The term philanthropy is commonly defined as benevolent behaviour towards others in society, usually in the form of making charitable gifts. It is a term that has long existed but a topic that has, in recent years, appeared with increasing frequency during conversations with clients regarding their own personal wealth planning. Whereas, historically, topics such as protection and tax efficiency were key discussion points, we are now finding that the concept of philanthropy is also of growing importance to our clients.

Philanthropy is more than a word 

Some of the world’s wealthiest people, such as the entrepreneurs Bill Gates, Mark Zuckerberg and Jeff Bezos, among many others, have committed to donating a significant proportion of their wealth to philanthropic endeavours. Closer to home, John Caudwell, founder of phone retailer Phones 4u, has pledged to donate at least 70% of his wealth to good causes during his lifetime, while the Welsh actor Michael Sheen last year declared himself to be a “not for profit” performer who will donate his future earnings to worthy causes. These news stories have certainly raised awareness of philanthropy, with a common theme invoking the old adage that “you can’t take it with you”, so why not give some or all of your accumulated wealth away, have control of where it goes and see the positive results with your own eyes? 

There may be some who believe that those pursuing philanthropic aims are doing so to salve their conscience regarding the size of their estates, or are simply seeking publicity. Interestingly, some of the most significant philanthropy that takes place is on a strictly anonymous basis, and in many cases our role as advisors is to help facilitate this. John Caudwell is often quoted as saying that philanthropy gives him far more pleasure and satisfaction than making money, and his aim now is to use the wealth he generates to benefit others. 

Is philanthropy only for society’s wealthiest?

Witnessing celebrities commit vast sums of money to charitable causes, in the hope of solving environmental, economic and social issues, has led to more people embracing philanthropy, even if their ambitions and commitments include significantly fewer zeros. There is a growing sentiment that we can all contribute to good causes. As wealth passes down through generations, those that hold the family wealth are becoming increasingly interested in using it for social change. 

Having identified the importance of this to their clients, many major banks now have dedicated teams to assist their high net worth clients in pursuing their philanthropic ideals. Some also operate anonymous and discrete philanthropy-focused round table events for clients to share ideas and speak to like-minded people, and we often collaborate with financial advisors in these discussions.

Do you need to be a billionaire or even a millionaire to be a philanthropist? Absolutely not. Although you have to be in the position to give wealth away, you certainly do not need to hold a place on the rich list to make over some of your wealth or set up a charity - during your lifetime or through your will. More and more clients are choosing to do just that, leaving clear instructions to those that they entrust to follow their wishes after they are gone.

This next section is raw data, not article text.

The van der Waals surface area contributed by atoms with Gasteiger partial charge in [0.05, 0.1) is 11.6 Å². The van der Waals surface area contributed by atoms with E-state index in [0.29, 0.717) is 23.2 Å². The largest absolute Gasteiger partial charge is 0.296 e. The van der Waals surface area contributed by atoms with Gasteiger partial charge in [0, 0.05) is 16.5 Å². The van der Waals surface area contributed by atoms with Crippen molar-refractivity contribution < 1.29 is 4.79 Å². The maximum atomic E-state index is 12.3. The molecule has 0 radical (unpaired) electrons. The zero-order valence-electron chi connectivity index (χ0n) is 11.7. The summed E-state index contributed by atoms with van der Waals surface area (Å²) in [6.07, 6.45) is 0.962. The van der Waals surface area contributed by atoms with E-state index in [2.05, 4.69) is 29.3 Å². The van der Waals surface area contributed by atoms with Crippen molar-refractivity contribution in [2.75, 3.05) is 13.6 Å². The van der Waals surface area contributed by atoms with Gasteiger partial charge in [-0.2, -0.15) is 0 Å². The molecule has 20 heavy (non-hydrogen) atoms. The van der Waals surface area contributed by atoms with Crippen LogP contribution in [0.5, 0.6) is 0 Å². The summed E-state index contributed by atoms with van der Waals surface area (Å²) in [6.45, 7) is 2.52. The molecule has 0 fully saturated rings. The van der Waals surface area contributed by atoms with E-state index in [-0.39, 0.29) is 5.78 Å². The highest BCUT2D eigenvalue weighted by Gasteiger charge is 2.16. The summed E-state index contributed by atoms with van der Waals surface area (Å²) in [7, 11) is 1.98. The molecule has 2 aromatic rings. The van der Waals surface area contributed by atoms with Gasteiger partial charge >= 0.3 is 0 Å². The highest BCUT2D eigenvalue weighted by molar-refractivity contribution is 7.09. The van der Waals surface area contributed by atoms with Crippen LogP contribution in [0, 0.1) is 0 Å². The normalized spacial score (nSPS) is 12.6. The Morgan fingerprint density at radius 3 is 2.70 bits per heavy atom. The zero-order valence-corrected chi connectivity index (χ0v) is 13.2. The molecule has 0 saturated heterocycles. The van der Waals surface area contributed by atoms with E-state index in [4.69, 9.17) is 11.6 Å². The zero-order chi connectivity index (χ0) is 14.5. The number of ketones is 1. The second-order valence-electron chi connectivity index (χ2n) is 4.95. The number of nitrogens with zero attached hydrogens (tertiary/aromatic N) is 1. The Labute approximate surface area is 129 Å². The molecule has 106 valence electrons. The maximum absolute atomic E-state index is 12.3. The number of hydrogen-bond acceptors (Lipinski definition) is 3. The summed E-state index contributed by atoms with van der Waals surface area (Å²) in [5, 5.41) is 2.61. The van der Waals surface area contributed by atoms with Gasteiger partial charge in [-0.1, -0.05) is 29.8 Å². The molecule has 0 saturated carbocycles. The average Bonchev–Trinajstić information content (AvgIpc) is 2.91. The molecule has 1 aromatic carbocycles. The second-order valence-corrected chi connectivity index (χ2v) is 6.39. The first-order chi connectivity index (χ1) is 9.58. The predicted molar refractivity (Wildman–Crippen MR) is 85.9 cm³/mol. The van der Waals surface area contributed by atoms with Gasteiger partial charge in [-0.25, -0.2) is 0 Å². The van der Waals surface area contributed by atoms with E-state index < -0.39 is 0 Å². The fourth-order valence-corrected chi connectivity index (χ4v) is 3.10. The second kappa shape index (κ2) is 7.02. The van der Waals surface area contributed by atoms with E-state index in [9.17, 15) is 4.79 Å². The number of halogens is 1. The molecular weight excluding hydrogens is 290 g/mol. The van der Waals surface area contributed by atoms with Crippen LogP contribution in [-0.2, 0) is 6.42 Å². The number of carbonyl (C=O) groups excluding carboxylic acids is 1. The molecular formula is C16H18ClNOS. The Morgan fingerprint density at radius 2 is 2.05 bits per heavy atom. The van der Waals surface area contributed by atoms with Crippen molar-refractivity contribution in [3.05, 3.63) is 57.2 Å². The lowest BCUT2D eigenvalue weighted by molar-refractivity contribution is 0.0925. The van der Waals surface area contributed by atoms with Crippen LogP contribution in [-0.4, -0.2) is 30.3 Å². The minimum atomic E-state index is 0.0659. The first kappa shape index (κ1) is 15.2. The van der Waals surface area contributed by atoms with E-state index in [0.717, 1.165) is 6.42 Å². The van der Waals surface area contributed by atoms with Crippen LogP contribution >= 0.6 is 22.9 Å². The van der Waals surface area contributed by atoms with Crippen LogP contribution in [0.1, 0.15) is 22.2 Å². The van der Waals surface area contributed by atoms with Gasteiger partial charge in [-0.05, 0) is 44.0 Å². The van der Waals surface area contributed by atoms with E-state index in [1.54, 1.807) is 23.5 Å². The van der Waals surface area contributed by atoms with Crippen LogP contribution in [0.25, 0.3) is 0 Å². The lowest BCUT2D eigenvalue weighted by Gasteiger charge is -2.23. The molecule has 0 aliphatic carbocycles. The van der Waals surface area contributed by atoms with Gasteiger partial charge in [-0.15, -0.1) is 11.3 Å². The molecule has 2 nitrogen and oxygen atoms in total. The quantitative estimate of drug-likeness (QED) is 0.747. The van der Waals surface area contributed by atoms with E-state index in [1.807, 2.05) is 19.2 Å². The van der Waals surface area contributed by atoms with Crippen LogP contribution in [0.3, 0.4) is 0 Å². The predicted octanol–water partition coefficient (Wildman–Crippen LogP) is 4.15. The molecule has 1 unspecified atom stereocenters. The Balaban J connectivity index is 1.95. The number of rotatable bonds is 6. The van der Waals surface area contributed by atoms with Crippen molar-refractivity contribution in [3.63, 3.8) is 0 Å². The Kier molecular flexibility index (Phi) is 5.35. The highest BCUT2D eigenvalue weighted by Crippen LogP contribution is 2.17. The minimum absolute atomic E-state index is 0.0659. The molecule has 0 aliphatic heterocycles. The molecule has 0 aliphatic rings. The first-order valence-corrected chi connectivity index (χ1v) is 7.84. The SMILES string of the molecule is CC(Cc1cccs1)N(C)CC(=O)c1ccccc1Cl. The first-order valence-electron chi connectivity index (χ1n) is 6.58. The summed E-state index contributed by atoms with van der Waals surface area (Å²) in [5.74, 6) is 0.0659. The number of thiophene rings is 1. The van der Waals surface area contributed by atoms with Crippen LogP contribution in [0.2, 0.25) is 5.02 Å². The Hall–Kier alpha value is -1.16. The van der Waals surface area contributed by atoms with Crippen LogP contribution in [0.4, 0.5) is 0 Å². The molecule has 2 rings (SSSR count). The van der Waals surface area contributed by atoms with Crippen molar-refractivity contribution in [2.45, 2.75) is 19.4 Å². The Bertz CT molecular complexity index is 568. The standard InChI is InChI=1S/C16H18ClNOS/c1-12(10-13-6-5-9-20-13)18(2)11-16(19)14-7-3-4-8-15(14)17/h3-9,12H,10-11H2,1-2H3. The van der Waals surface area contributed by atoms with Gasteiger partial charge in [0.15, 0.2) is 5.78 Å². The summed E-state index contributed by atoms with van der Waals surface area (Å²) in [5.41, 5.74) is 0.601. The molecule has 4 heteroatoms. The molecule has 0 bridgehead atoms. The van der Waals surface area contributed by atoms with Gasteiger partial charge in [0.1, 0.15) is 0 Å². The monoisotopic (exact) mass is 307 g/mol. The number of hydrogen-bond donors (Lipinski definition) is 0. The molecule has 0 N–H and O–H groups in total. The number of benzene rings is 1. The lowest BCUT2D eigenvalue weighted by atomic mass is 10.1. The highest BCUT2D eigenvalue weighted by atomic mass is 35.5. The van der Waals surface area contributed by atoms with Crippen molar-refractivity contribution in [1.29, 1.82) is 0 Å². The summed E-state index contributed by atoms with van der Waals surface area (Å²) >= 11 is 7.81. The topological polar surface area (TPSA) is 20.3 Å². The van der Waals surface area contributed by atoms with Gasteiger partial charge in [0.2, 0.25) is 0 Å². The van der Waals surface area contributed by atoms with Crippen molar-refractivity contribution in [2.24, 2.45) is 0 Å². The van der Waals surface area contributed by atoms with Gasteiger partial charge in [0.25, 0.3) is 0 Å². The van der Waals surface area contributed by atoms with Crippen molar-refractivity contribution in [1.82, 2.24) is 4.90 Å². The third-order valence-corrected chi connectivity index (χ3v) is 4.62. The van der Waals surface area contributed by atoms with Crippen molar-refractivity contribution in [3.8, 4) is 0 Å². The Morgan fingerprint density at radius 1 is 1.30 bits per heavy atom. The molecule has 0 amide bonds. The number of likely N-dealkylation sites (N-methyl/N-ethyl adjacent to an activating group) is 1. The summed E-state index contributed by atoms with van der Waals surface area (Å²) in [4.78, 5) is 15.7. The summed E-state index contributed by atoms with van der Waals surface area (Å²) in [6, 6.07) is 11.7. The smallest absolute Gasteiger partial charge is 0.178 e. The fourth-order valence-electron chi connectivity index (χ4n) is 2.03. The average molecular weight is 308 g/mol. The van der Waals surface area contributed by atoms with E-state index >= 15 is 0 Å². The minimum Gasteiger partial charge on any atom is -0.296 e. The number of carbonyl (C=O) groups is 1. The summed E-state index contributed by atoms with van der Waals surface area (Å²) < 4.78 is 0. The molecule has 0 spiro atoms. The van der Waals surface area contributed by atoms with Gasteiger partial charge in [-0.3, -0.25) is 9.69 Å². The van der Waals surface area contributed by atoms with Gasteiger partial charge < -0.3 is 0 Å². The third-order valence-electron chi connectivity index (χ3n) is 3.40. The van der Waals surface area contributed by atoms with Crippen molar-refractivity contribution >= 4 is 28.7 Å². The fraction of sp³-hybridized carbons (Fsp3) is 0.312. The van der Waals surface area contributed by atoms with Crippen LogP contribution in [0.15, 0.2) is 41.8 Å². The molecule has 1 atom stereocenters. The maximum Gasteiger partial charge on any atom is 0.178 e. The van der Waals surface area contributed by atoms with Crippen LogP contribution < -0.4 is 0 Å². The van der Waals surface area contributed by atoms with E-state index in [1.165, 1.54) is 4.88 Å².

As trusted advisors to our clients, we have a unique insight into the planning and thought behind these wishes, and it is clear there is no exclusivity to philanthropy. In fact, there are many philanthropists who simply either do not recognise that they are a philanthropist, or would not willingly identify as one. The rise in new wealth created by cryptocurrency trading has brought another pool of philanthropists, many of whom embrace philanthropic ideals from the outset. And although it remains a niche form of donating, advocates for cryptocurrency philanthropy are anticipating a boom in donors this year, with the founders of The Giving Block claiming the donation platform is on track to process over $1 billion in crypto donations over the next 12 months.

A different type of family planning 

We are often involved in discussions where parents plan their charitable commitments with their children or grandchildren, educating the next generations in the processes of who, how and - most importantly - why they are making charitable commitments. It is certainly never too early to start creating a legacy that can promote social responsibility. Raising a generation of people who wish to drive positive change may go some way to avoiding future social and economic problems. There are also additional estate planning benefits such as the reduction of your estate for inheritance tax purposes, especially if you planned to leave your estate to beneficiaries who would then undertake philanthropic activities of their own.

It could be argued that a more strategic purpose and process in identifying how philanthropic endeavours will make a difference in the longer term is what differentiates philanthropy from charity. Yet the two sit side by side, playing a crucial role in fostering a fairer and more sustainable society.

One of the greatest pleasures when working as a trusted advisor to individuals and families is being a party to discussions of this nature. The desire for philanthropic giving can build up over time or simply come out of the blue following an impactful event in a client’s personal or professional life. 

In some cases, clients and their families have a very clear idea of how they wish to contribute and require some assistance merely with the logistics, whereas others wish to undertake charitable acts but are not quite clear how to go about making a change. We welcome these opportunities to be a part of the philanthropic journey with clients old and new. 

For more information please contact Keith McLaren, Director in our private wealth and tax team, at keith.mclaren@shepwedd.com

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